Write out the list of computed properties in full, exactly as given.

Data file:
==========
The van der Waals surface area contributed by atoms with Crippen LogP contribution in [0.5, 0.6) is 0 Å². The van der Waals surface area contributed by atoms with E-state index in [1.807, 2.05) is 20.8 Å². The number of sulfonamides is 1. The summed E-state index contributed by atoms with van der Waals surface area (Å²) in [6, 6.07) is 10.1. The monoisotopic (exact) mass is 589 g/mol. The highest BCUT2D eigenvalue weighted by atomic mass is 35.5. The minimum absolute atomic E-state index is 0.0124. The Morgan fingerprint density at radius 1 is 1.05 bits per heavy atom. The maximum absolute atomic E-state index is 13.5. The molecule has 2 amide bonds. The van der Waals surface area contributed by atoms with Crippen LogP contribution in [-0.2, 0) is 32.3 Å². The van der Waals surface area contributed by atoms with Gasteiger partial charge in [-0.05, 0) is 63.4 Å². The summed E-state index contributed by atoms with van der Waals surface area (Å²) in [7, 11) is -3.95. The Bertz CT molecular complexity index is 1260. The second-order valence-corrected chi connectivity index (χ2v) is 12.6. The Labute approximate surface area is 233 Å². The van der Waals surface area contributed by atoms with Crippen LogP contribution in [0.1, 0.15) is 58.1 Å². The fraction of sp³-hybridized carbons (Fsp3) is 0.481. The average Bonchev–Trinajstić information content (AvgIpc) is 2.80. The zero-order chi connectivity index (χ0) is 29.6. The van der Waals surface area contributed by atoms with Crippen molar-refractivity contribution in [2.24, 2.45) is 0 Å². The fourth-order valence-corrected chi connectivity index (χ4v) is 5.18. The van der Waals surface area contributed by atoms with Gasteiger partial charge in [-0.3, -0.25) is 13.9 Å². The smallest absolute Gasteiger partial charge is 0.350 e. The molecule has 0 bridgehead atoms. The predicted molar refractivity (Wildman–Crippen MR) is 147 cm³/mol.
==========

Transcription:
The van der Waals surface area contributed by atoms with Crippen LogP contribution in [0.5, 0.6) is 0 Å². The van der Waals surface area contributed by atoms with E-state index in [1.807, 2.05) is 20.8 Å². The number of sulfonamides is 1. The summed E-state index contributed by atoms with van der Waals surface area (Å²) in [6, 6.07) is 10.1. The monoisotopic (exact) mass is 589 g/mol. The highest BCUT2D eigenvalue weighted by atomic mass is 35.5. The minimum absolute atomic E-state index is 0.0124. The Morgan fingerprint density at radius 1 is 1.05 bits per heavy atom. The maximum absolute atomic E-state index is 13.5. The molecule has 2 amide bonds. The van der Waals surface area contributed by atoms with Crippen LogP contribution in [-0.2, 0) is 32.3 Å². The van der Waals surface area contributed by atoms with Gasteiger partial charge in [-0.05, 0) is 63.4 Å². The summed E-state index contributed by atoms with van der Waals surface area (Å²) in [7, 11) is -3.95. The Bertz CT molecular complexity index is 1260. The second-order valence-corrected chi connectivity index (χ2v) is 12.6. The Labute approximate surface area is 233 Å². The van der Waals surface area contributed by atoms with Crippen LogP contribution in [0.1, 0.15) is 58.1 Å². The fraction of sp³-hybridized carbons (Fsp3) is 0.481. The average Bonchev–Trinajstić information content (AvgIpc) is 2.80. The zero-order chi connectivity index (χ0) is 29.6. The van der Waals surface area contributed by atoms with Crippen molar-refractivity contribution in [2.24, 2.45) is 0 Å². The fourth-order valence-corrected chi connectivity index (χ4v) is 5.18. The van der Waals surface area contributed by atoms with Gasteiger partial charge in [-0.3, -0.25) is 13.9 Å². The smallest absolute Gasteiger partial charge is 0.350 e. The molecule has 0 bridgehead atoms. The predicted molar refractivity (Wildman–Crippen MR) is 147 cm³/mol.